loadTest = LoadTest(testCase, users, iterations)
timedTest = TimedTest(loadTest, maxElapsedTimeInSec)
return timedTest

if __name__ == "__main__":
TextTestRunner(verbosity=1).run(ExampleLoadTest().suite())

The 3 methods defined in ExampleLoadTest cover some of the most commonly used load test scenarios. See the doc strings at the beginning of each method for more details. Running python ExampleLoadTest.py generates this output:
.TimedTest (WAITING): LoadTest (NON-ATOMIC): ThreadedTest: testOneSecondResponse

(ExampleTestCase.ExampleTestCase): 1.03099989891 sec.
..........TimedTest (WAITING): LoadTest (NON-ATOMIC): ThreadedTest: testOneSecondResponse (ExampleTestCase.ExampleTestCase): 1.0150001049 sec.
..........TimedTest (WAITING): LoadTest (NON-ATOMIC): ThreadedTest: testOneSecondResponse (ExampleTestCase.ExampleTestCase)(repeated): 10.0 sec.

----------------------------------------------------------------------
Ran 21 tests in 12.046s

OK

This time all the tests passed. Note that the multiple user load test (make1SecondResponseMultipleUserLoadTest) runs the individual test cases in parallel, each test case in its own thread, and thus the overall time is only slighly longer than 1 second. The multiple iteration test (make1SecondResponse1UserLoadIterationTest) runs the 10 iterations of the test case sequentially, and thus the overall time is 10 seconds.

We can make some of the tests fail by increasing the value of maxElapsedTimeInSec, similar to what we did for the TimedTest.

Why should you use pyUnitPerf? Mike Clark makes a great case for using JUnitPerf here. To summarize, you use pyUnitPerf when you have an existing suite of pyUnit tests that verify the correctness of your code, and you want to isolate potential performance issues with your code.

The fact that the pyUnitPerf test suites are completely independent from the pyUnit tests helps you in scheduling different run times for the 2 types of tests:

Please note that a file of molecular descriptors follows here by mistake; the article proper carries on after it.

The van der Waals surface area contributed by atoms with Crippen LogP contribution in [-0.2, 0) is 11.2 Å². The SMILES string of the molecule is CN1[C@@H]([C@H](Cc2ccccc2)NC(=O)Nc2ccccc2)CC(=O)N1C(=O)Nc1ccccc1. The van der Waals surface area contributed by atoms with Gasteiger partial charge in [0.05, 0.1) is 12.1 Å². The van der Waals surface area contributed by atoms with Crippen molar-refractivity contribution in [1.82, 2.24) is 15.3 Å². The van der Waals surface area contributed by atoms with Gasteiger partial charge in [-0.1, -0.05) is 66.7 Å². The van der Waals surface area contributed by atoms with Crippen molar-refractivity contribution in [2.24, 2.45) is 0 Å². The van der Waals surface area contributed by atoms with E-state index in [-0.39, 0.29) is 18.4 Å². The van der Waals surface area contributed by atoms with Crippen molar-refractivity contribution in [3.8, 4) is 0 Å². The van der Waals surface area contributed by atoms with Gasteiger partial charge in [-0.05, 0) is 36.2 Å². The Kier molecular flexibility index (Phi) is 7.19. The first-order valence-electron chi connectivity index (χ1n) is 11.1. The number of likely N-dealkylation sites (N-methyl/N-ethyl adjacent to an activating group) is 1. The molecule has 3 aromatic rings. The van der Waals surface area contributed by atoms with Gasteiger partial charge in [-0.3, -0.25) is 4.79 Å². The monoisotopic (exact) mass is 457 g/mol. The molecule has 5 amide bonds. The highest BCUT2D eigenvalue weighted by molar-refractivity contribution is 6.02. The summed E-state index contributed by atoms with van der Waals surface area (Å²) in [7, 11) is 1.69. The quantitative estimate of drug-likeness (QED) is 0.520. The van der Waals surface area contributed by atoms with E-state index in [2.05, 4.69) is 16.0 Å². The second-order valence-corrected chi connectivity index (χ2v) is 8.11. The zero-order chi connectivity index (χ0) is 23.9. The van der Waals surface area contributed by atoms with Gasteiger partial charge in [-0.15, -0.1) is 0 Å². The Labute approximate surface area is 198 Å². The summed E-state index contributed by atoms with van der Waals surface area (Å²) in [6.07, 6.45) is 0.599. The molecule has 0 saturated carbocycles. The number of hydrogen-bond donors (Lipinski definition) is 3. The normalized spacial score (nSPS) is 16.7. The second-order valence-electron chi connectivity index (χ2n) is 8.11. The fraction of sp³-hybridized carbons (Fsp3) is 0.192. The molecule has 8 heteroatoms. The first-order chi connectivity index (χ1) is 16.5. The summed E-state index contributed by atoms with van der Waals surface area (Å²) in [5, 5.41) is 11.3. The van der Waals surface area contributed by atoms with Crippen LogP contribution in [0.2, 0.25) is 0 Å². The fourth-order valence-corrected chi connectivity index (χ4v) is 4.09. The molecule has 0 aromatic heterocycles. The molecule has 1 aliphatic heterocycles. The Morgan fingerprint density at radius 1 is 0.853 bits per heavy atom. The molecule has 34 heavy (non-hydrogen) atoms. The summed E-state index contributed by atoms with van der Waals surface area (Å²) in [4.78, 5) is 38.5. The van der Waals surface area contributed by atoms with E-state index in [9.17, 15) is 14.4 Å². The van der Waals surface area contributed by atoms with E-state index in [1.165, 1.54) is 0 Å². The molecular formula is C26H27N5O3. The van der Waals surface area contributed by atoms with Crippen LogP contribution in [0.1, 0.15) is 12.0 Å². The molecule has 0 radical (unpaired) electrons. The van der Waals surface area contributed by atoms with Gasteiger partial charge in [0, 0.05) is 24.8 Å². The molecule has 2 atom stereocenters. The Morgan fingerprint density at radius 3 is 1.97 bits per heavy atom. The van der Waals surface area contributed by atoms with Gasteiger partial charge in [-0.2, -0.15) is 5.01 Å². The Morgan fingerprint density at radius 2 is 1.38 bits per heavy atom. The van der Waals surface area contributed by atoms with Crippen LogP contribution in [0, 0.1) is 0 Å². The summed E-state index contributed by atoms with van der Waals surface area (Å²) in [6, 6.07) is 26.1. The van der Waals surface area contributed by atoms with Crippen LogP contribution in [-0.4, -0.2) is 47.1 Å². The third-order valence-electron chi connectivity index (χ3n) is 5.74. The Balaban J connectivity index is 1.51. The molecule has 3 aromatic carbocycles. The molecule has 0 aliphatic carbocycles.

• you want to run the pyUnit tests very often, since they (should) run fast
  • you want to run the pyUnitPerf tests less frequently, when trying to verify that an identified bottleneck has been eliminated (potential bottlenecks can be pinpointed via profiling for example); performance tests tend to take a longer time to run, so they could be scheduled for example during a nightly smoke test run

Monday, December 20, 2004

PyFIT Tutorial Part 2

In the conclusion of part 1 of the PyFIT tutorial, I said I will experiment with RowFixture tables. It turned out that they're really easy to use. I'll show here a simple example that will extend the FitNesse acceptance test suite for the Blog Management application.

In the FitNesse tests I put together in part 1 I used only ColumnFixture tables. One example is BloggerFixtures.GetEntryTitleContent, which takes entry_index as an argument and returns the title and the content of that entry. To use a database analogy, that particular ColumnFixture behaves like a SQL query of the form:

SELECT title, content FROM entries WHERE entry_index=N

In the FitNesse tests I wrote, I used GetEntryTitleContent in a table like this: